Jeremiah Barber ’06

Videographer. Performer. Sculptor.

Jeremiah Barber sparked his passion for performance at Columbia College Chicago.

Jeremiah Barber’s sculptures and videos “draw on the silly side of surrealism,” he says. “I make performance art, essentially, though not always the kind of performance that can be seen live. I think of the sculptures and videos I make as performance documents.” He often collaborates with his partner, writer Ingrid Rojas MFA ’06, on lyrical, dramatically beautiful work that explores dreams, memories and the couple’s own relationship.

Falling in Love with Performance

At Columbia, Barber studied under faculty member Mat Wilson, whom he credits for cultivating a “breakthrough moment” when he discovered performance. “He showed us a half-dozen performance art videos on the first day, and then essentially said, ‘OK, now you're going to make a performance every week.’ We had a very strong group of artists in that class,” says Barber. “We challenged each other, propelled by competition and the wry feedback of professor Wilson. Some of the best performances I've ever seen happened in that class.”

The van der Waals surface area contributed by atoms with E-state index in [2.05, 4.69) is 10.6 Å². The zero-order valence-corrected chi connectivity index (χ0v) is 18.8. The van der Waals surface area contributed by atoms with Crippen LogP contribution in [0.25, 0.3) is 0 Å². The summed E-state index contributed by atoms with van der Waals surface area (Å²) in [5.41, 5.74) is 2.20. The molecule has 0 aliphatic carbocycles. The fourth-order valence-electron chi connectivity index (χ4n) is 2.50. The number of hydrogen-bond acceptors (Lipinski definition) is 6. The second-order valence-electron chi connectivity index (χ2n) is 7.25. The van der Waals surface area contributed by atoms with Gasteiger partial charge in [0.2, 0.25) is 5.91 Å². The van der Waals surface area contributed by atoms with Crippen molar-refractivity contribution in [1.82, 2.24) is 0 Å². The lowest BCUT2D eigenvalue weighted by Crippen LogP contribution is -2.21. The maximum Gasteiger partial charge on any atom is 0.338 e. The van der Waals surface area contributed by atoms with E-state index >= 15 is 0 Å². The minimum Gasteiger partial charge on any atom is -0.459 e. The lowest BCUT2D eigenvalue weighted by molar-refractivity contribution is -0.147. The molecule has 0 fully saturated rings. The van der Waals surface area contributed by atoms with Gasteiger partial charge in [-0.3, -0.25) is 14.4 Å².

The Fine Arts BFA program placed a “strong emphasis on … developing a personal aesthetic, treating your fellow artists as your kin and community and collaborators, respecting your own and others' authorial voices,” Barber says. “The school has a tough side that I admire, one that doesn't sugarcoat the challenging aspects of being driven by your creativity.”

Making Art Full Time

After graduation, Barber spent a year “figuring out my place in the art world,” running a gallery out of his apartment and launching a zine with friends before earning an MFA from Stanford University in 2010.

Since then, his exhibitions have appeared at Cue/New York, San Francisco Arts Commission Gallery, and the Mission Cultural Center (San Francisco).

He was recently awarded a Eureka Fellowship from the Fleishhacker Foundation and a residency at Recology, a recycling company in San Francisco, where he creates new work based on found materials. “This has allowed me to expand my studio practice and focus on my art making full time,” he says. “I'm in the middle of an incredible year.”